In fact, Katie herself tweeted about the power of editing in reality TV after Hunter was eliminated and started receiving backlash from internet users critiquing his attitude on the show.
“Remember you only get to see a portion of who these men are. For example, you probably didn’t know Hunter has #Tourettes. So I encourage everyone to think twice before commenting negative things about these men,” she wrote.
Beyond Frankenbiting, many have started to notice that deceptive practices even extend to episodes with live studio audiences. Writer and YouTuber Allison Raskin posted a clip from Katie’s “Men Tell All” episode in which she and a friend in the audience are seen reacting to footage of Jason Tartick’s proposal to Bachelorette co-host Kaitlyn Bristowe. However, she points out that the clip of her reaction is actually from former Bachelor Ari Luyendyk, Jr.’s “Women Tell All” episode — in 2018.
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Speaking of “Men Tell All,” fans recently learned that when it comes to the Bachelor franchise, nothing is truly “spontaneous.” Connor B., aka Cat Guy, was notoriously eliminated from the Bachelorette running because, among other reasons, Katie implied that he was a bad kisser. During the special, a dejected Connor B. said after the show aired, hit up a few of his exes to ask if he was a “trash kisser.” 
Then, seemingly out of nowhere, a woman in the audience told Connor B. he was “adorable,” and “can’t be a bad kisser,” and offered to come up onto the stage to find out. They kissed, and he gave her a rose. Ah, the spontaneous thrill of live TV!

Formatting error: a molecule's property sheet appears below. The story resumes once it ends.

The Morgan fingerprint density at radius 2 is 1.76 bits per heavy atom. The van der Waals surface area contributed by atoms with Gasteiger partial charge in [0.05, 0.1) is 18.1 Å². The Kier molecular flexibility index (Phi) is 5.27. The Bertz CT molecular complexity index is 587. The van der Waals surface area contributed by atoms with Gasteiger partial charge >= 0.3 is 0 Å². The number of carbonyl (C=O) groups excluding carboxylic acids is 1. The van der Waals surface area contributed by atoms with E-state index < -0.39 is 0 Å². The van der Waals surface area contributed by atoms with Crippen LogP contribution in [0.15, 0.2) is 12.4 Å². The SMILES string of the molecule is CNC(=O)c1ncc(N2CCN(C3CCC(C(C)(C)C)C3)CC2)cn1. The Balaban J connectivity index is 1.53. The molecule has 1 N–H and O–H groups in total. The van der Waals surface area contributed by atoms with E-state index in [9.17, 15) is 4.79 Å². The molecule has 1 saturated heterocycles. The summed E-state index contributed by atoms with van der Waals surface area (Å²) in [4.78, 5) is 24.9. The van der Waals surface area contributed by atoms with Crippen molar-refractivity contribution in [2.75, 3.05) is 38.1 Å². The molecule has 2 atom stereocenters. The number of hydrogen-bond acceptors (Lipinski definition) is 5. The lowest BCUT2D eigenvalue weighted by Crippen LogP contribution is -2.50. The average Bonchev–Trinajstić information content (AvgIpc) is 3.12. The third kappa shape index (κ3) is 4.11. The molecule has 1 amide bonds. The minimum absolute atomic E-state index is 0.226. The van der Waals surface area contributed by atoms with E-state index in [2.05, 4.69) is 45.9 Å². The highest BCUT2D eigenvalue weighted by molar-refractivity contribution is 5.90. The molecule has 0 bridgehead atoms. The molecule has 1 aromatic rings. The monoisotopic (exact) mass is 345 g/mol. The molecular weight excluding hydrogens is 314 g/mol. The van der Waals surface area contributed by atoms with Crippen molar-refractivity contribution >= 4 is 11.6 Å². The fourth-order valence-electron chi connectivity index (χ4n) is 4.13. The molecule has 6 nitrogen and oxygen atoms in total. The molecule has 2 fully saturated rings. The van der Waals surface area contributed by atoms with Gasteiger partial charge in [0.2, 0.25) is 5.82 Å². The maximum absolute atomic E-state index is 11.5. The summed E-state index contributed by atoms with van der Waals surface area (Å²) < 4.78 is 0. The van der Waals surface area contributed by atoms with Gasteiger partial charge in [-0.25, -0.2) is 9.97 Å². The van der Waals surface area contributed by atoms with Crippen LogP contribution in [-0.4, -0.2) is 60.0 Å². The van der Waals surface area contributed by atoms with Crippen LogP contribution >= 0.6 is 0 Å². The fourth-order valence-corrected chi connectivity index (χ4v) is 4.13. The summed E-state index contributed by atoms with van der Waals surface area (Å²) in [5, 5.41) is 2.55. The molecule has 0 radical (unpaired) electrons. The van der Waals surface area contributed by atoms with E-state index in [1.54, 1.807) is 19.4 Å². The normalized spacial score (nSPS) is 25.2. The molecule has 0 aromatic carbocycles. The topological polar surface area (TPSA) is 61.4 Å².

However, after the episode, Bachelor gossip account @bachelornation.scoop uncovered a casting call that was looking for a woman to do exactly what played out in the special, down to the exact script of lines: She was a plant.
It’s hard for anything to be truly real when there are cameras involved — let alone when there are ratings to boost and audiences to please. And for the most part, many editing practices are put in place for the enjoyment of the viewer, and don’t cause harm to those involved. The Bachelor franchise has perfected the art of skirting the line of taking things too far — take Katie Morton’s “traumatizing experience” of being tricked into taking off her ring and confronting her fiancée on live TV — but it’s only a matter of time before a producer or editor crosses the line, and Frankenbiting victims bite back.